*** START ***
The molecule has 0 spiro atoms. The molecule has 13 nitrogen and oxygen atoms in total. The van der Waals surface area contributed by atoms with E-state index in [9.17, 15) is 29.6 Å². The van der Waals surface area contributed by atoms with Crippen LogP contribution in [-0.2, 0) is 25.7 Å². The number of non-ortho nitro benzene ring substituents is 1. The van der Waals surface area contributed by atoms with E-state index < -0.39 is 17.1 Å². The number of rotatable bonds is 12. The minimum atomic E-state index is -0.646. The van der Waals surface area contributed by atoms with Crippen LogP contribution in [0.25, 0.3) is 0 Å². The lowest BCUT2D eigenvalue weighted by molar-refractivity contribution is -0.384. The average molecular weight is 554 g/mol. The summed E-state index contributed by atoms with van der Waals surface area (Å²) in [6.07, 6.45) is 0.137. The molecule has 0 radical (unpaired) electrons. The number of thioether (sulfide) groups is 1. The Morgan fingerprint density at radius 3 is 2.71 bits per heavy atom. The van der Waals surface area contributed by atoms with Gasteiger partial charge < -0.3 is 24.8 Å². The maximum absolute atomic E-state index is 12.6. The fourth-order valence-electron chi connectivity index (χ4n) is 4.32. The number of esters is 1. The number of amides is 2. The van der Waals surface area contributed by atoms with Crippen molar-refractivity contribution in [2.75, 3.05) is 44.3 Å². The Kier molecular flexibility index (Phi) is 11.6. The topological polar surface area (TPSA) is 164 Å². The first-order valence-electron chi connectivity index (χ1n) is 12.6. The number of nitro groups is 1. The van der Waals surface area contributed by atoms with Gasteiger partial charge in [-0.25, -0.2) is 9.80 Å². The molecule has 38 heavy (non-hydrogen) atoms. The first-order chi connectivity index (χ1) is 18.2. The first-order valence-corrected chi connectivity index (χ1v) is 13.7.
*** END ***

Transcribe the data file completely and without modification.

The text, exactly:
The molecule has 0 spiro atoms. The molecule has 13 nitrogen and oxygen atoms in total. The van der Waals surface area contributed by atoms with E-state index in [9.17, 15) is 29.6 Å². The van der Waals surface area contributed by atoms with Crippen LogP contribution in [-0.2, 0) is 25.7 Å². The number of non-ortho nitro benzene ring substituents is 1. The van der Waals surface area contributed by atoms with E-state index < -0.39 is 17.1 Å². The number of rotatable bonds is 12. The minimum atomic E-state index is -0.646. The van der Waals surface area contributed by atoms with Crippen LogP contribution in [0.25, 0.3) is 0 Å². The lowest BCUT2D eigenvalue weighted by molar-refractivity contribution is -0.384. The average molecular weight is 554 g/mol. The summed E-state index contributed by atoms with van der Waals surface area (Å²) in [6.07, 6.45) is 0.137. The molecule has 0 radical (unpaired) electrons. The number of thioether (sulfide) groups is 1. The Morgan fingerprint density at radius 3 is 2.71 bits per heavy atom. The van der Waals surface area contributed by atoms with Gasteiger partial charge < -0.3 is 24.8 Å². The maximum absolute atomic E-state index is 12.6. The fourth-order valence-electron chi connectivity index (χ4n) is 4.32. The number of esters is 1. The number of amides is 2. The van der Waals surface area contributed by atoms with Crippen molar-refractivity contribution in [2.75, 3.05) is 44.3 Å². The Kier molecular flexibility index (Phi) is 11.6. The topological polar surface area (TPSA) is 164 Å². The first-order valence-electron chi connectivity index (χ1n) is 12.6. The number of nitro groups is 1. The van der Waals surface area contributed by atoms with Gasteiger partial charge in [-0.25, -0.2) is 9.80 Å². The molecule has 38 heavy (non-hydrogen) atoms. The first-order chi connectivity index (χ1) is 18.2. The first-order valence-corrected chi connectivity index (χ1v) is 13.7.